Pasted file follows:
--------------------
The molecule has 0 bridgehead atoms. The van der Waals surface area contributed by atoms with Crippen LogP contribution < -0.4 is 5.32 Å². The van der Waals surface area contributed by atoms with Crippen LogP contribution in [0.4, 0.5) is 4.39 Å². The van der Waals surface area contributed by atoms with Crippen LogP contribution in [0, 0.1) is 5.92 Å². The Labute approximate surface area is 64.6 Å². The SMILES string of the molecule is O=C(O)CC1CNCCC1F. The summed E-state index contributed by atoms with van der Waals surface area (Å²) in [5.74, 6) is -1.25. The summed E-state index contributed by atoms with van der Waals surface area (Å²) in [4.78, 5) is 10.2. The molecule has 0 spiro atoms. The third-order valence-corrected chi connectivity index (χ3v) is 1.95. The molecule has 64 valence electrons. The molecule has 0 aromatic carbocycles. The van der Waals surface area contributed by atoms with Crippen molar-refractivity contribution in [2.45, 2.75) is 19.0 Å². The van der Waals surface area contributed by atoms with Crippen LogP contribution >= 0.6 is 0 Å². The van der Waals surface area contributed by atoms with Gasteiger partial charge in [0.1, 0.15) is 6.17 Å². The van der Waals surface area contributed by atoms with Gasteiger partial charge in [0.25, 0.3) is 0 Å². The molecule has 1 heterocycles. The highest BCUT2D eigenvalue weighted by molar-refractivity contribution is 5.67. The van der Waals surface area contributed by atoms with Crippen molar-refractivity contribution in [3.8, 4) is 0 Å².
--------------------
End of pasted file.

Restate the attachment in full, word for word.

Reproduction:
The molecule has 0 bridgehead atoms. The van der Waals surface area contributed by atoms with Crippen LogP contribution < -0.4 is 5.32 Å². The van der Waals surface area contributed by atoms with Crippen LogP contribution in [0.4, 0.5) is 4.39 Å². The van der Waals surface area contributed by atoms with Crippen LogP contribution in [0, 0.1) is 5.92 Å². The Labute approximate surface area is 64.6 Å². The SMILES string of the molecule is O=C(O)CC1CNCCC1F. The summed E-state index contributed by atoms with van der Waals surface area (Å²) in [5.74, 6) is -1.25. The summed E-state index contributed by atoms with van der Waals surface area (Å²) in [4.78, 5) is 10.2. The molecule has 0 spiro atoms. The third-order valence-corrected chi connectivity index (χ3v) is 1.95. The molecule has 64 valence electrons. The molecule has 0 aromatic carbocycles. The van der Waals surface area contributed by atoms with Crippen molar-refractivity contribution in [2.45, 2.75) is 19.0 Å². The van der Waals surface area contributed by atoms with Crippen LogP contribution >= 0.6 is 0 Å². The van der Waals surface area contributed by atoms with Gasteiger partial charge in [0.1, 0.15) is 6.17 Å². The van der Waals surface area contributed by atoms with Gasteiger partial charge in [0.25, 0.3) is 0 Å². The molecule has 1 heterocycles. The highest BCUT2D eigenvalue weighted by molar-refractivity contribution is 5.67. The van der Waals surface area contributed by atoms with Crippen molar-refractivity contribution in [3.8, 4) is 0 Å².